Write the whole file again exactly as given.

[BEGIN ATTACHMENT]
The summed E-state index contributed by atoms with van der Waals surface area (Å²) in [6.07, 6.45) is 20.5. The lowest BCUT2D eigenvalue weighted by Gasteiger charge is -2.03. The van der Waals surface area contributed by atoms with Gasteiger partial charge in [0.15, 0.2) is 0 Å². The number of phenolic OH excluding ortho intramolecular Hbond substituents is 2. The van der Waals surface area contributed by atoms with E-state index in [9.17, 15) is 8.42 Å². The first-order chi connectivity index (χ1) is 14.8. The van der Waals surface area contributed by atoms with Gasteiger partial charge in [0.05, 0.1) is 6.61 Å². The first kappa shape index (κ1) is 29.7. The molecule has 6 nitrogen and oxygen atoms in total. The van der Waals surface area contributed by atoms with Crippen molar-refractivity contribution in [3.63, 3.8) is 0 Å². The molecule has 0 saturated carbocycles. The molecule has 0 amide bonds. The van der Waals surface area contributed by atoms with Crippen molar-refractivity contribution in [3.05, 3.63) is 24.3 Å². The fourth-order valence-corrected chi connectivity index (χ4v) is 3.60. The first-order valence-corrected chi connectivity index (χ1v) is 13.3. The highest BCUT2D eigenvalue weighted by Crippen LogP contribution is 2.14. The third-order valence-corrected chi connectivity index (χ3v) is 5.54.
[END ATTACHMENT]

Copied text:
The summed E-state index contributed by atoms with van der Waals surface area (Å²) in [6.07, 6.45) is 20.5. The lowest BCUT2D eigenvalue weighted by Gasteiger charge is -2.03. The van der Waals surface area contributed by atoms with Gasteiger partial charge in [0.15, 0.2) is 0 Å². The number of phenolic OH excluding ortho intramolecular Hbond substituents is 2. The van der Waals surface area contributed by atoms with E-state index in [9.17, 15) is 8.42 Å². The first-order chi connectivity index (χ1) is 14.8. The van der Waals surface area contributed by atoms with Gasteiger partial charge in [0.05, 0.1) is 6.61 Å². The first kappa shape index (κ1) is 29.7. The molecule has 6 nitrogen and oxygen atoms in total. The van der Waals surface area contributed by atoms with Crippen molar-refractivity contribution in [3.63, 3.8) is 0 Å². The molecule has 0 saturated carbocycles. The molecule has 0 amide bonds. The van der Waals surface area contributed by atoms with Crippen molar-refractivity contribution in [3.05, 3.63) is 24.3 Å². The fourth-order valence-corrected chi connectivity index (χ4v) is 3.60. The first-order valence-corrected chi connectivity index (χ1v) is 13.3. The highest BCUT2D eigenvalue weighted by Crippen LogP contribution is 2.14. The third-order valence-corrected chi connectivity index (χ3v) is 5.54.